Vehicle I/M programs
With various states rebelling against expensive new testing equipment and centralized testing facilities, the Environmental Protection Agency is now willing to back down from those requirements for enhanced vehicle inspection/maintenance programs.
The auto aftermarket, while wanting to ensure I/M programsstay in place, applauds the retreat on the issue of centralization.
``We have always supported letting the states design their own I/M programs,'' the ASA's Mr. Redding said. ``Some will choose centralized testing; some, decentralized or a mix of the two. We don't claim to know what's best for a state.''
The ASA met with air quality officials at the EPA some weeks ago to support Virginia's plan for a hybrid testing program allowing some auto repairers to continue testing, according to Mr. Redding.
The ARA also actively supports the right of states to make their own I/M plans.
The association helped write legislation introduced by Rep. Ron Klink, D-Pa., that directs the Office of Technology Assessment to perform a cost-benefit study of I/M programs and recommend methods of allowing flexibility to the states in devising I/M plans.
Last year, legislation to reform the Occupational Safety and Health Administration, which included harsh new penalties for employer non-compliance, was a concern, especially for small businesses.
Now, draconian OSHA reform is less of a concern. Its chief sponsor has retired, Mr. Friedlander noted, and the new Republican chairs of the relevant committees are unlikely to move very quickly on any similar bill, he added.
One OSHA initiative that greatly bothers the auto aftermarket, is the agency's final rule on asbestos exposure.
In its proposed rule, the agency listed aerosol cleaning of brake drums as a preferred method of asbestos containment.
The final rule, however, gave ``preferred'' status only to mechanical-type cleaning, using equipment that completely encloses the brake mechanism.
Aerosol sprays are still allowed under the final rule, but only if the shop owner can prove he meets an even more stringent asbestos exposure limit using aerosols than the agency allows with mechanical cleaning.
``OSHA officials said some aerosols cause an environmental problem,'' Mr. Wilson said. ``We asked, `Do they all?' They said no. We then asked, `Then why are you, in effect, banning all of them?' They couldn't answer us.
``They may have overstepped their bounds with this one,'' he said. Aerosol manufacturers have brought suit against OSHA, he added, and the effective date of the final rule has been delayed until April.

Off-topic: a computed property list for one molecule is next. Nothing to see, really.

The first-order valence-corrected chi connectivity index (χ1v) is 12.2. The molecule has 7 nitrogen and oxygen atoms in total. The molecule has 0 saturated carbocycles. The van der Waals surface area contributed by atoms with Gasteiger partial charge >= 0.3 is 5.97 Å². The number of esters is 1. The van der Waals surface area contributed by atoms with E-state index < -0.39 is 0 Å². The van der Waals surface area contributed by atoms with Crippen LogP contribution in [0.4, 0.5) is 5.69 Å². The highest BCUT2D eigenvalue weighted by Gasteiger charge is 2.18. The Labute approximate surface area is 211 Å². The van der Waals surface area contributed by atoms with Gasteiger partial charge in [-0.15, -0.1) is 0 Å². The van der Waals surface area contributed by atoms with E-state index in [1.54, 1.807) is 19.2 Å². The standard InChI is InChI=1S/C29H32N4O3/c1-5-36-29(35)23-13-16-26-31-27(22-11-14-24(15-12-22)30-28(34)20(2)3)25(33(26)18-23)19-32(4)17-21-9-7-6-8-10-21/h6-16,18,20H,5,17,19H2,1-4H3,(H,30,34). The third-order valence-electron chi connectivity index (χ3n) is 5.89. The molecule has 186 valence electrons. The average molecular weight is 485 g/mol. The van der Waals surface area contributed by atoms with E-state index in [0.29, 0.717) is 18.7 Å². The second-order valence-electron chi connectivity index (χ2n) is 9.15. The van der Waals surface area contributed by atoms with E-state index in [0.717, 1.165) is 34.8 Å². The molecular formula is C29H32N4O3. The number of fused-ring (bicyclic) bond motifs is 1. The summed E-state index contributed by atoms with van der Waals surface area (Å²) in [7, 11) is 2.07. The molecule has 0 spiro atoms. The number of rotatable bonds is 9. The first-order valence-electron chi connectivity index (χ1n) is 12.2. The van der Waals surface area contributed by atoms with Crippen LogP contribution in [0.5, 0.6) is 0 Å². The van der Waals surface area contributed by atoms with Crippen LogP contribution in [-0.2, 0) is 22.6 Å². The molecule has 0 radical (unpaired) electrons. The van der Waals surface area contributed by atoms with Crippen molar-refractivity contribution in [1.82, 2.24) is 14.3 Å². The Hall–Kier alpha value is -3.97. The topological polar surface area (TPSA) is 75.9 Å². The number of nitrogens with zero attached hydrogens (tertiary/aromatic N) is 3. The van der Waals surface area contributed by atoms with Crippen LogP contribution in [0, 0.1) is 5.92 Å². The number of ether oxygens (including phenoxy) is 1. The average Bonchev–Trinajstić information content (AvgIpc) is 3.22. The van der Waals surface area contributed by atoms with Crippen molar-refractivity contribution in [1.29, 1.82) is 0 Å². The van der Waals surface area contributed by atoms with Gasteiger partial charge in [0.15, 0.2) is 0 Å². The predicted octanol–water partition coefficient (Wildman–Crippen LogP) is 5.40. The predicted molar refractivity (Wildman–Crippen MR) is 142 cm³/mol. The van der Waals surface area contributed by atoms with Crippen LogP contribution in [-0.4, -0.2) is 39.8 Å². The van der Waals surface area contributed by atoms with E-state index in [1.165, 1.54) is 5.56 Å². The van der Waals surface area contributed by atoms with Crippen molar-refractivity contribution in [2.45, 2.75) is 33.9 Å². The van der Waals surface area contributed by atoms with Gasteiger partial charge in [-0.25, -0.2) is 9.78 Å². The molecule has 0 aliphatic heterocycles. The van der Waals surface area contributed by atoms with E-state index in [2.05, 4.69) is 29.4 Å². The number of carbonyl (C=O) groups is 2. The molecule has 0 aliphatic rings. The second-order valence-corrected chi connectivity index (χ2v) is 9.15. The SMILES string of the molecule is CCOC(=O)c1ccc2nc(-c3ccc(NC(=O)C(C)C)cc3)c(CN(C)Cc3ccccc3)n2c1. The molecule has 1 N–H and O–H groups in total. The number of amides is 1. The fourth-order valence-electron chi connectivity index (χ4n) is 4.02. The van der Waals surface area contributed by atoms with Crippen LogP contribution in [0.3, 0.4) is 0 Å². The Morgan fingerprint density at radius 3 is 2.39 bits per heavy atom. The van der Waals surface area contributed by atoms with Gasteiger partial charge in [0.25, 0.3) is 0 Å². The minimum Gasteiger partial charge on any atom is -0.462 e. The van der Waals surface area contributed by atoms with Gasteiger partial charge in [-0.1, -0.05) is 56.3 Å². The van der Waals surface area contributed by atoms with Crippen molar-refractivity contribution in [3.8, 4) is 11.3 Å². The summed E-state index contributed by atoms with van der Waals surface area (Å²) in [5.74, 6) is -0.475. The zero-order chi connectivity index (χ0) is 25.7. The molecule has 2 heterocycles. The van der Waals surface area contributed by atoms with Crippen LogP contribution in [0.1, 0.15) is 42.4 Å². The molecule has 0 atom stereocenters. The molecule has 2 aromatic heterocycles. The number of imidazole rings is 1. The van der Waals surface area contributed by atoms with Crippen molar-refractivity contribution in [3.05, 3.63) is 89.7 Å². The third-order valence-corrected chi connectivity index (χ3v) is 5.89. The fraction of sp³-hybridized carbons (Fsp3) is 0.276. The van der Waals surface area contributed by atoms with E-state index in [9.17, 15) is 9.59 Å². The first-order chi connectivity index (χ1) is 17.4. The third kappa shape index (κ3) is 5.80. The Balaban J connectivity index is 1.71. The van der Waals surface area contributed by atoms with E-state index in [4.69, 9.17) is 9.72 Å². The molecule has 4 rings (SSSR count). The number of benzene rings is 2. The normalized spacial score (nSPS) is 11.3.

Mr. Redding expects the issues of auto safety and state safety inspections to be important in 1995-in particular, persuading states with no safety inspection laws to establish them, and those with existing laws to retain them.
``I see some kind of national effort dealing with auto safety,'' he said. ``It will deal with very basic issues-brakes, doors, safety belts, air bags.''
Legislation designating the National Highway System will be revisited in 1995, and the process to reauthorize the Intermodal Surface Transportation Efficiency Act may also begin this year as well.
For some in the auto aftermarket, reopening any highway legislation brings concern that Congress and the DOT might consider establishing a weight-distance tax for highway users.
Such a tax would greatly increase the trucking industry's tax burden; this, some fear, would decrease the number and mileage of trucks on the road, not to mention the number of garages servicing and repairing these trucks and the number of new and retreaded tires truck fleets buy.
``We would be concerned if anybody proposed a weight-distance tax,'' Mr. Wilson said, ``but no one can even identify a legislator who has.''
Passage of the new General Agreement on Tariffs and Trade pleased tire makers, although they don't expect a sweeping impact from the new World Trade Organization in its first year.
They do, however, appreciate the lowering or removal of tariffs on rubber products worldwide, especially the new duty-free status of nine rubber accelerators important to the U.S. industry but made only in Europe.
The tire industry remains confident the North American Free Trade Agreement will substantially benefit the U.S. in the long run, but the pact has produced one immediate problem: a proposed rule from SECOFI, the Mexican department of commerce, that all U.S. products-including tires-be labeled permanently in Spanish and be tested for quality and safety in Mexican facilities.
This proposal is ``a burr in our side,'' Mr. Pantuso said, adding that talks continue with SECOFI and with U.S. agencies.